How to fix your power seat switches on 1993-2000 Volvos… 850, S70, V70, C70 and XC70. This is a common problem with these Volvos.
MVS contributor songzunhuang posted this great DIY with photos on how he fixed his 1998 V70’s seat switches.
So I have been dealing with a stuck power seat on the passenger side. The front part of the seat was stuck on the full high position. The motors seemed to be ok, and the seat was working in all other directions. So I figured that the power seat microswitch must be malfunctioning. Before buying a new switch, I thought I’d try to clean it out. It turns out it was pretty easy so I thought I’d share the process. All I had to do is spray the contact with a little electronics cleaner and it worked!
So the seat switch assembly is actually pretty easy to take off once you release the plastic zip ties holding it to the frame.
1) Look under the front edge of the seat and you’ll see the control wire fasten by a few zip ties. cut those and you’ll be able to release the whole assembly.
2) Lift the forward part of the seat up and then slide back to release.
From the back side, you can see the circular areas that clip onto the seat and hold it all in place.
From the picture above, you can see the location of the screws.
3) Remove the T25 screws and you can slide up the whole assembly.
4) You’ll have to cut two more zip ties before you lift the switch out of the housing. Remove the switch housing and you’ll see some philips head screws.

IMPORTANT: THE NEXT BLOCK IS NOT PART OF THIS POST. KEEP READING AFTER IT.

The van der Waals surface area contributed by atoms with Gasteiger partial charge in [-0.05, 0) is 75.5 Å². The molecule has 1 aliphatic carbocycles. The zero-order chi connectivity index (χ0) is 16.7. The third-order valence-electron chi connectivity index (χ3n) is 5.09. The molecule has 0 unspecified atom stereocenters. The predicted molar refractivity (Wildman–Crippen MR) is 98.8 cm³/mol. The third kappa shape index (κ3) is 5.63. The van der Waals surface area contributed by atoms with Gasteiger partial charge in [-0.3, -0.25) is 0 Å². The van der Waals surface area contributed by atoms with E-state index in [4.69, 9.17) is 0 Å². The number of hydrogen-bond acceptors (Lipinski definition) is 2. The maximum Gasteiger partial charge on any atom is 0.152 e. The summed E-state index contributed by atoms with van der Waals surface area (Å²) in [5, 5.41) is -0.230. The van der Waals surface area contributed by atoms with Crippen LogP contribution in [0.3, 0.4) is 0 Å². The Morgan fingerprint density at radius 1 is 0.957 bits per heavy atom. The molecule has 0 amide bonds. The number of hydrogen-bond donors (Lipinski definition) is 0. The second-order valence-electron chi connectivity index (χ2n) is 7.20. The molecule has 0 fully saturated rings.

5) After you remove the philips heads screws you’ll see the micro switches.
6) I used a screw driver to pop up the switch case enough the spray the cleaner inside, operated the switch a few times and then the switch worked! Since all was well, I just put it all back together. I was surprised how easy this was to do.
MVS Volvo Forums member Ludermilch posts a beautiful DIY writeup with dozens of photos on how to fix V70, S70 and XC70 door panels that are bubbling and delaminating from the doors… a door vinyl fix. This Volvo DIY is so big and awesome it comes in two parts. This vinyl delamination occurred on 1998-2000 S70, V70, and XC70 Volvos in North American model years, but may be applicable for other Volvos.
This is a write up of my solution to the ugly door panels that the 98-00 Volvo’s suffer from. It may not be for everyone and improvements to this method are welcome and wanted.
Many of us have this in our cars.
The manufacturing process failed to completely adhere the vinyl to the foam in a few places and when the vinyl began to shrink from heat and age, it pulled away from the contours of the panel and the foam glued to the fiberboard.
The area where the handle is glued together has very strong glue. Take time and care cutting this area. Only cut loose the grey handle from the fiberboard and the black plastic. Don’t cut the black plastic from the fiberboard. The grey plastic part will pop out of the panel once you free it from the glue. Remove all the glue from the fiberboard/handle, because when replacing the handle, the fit is different and needs to set lower.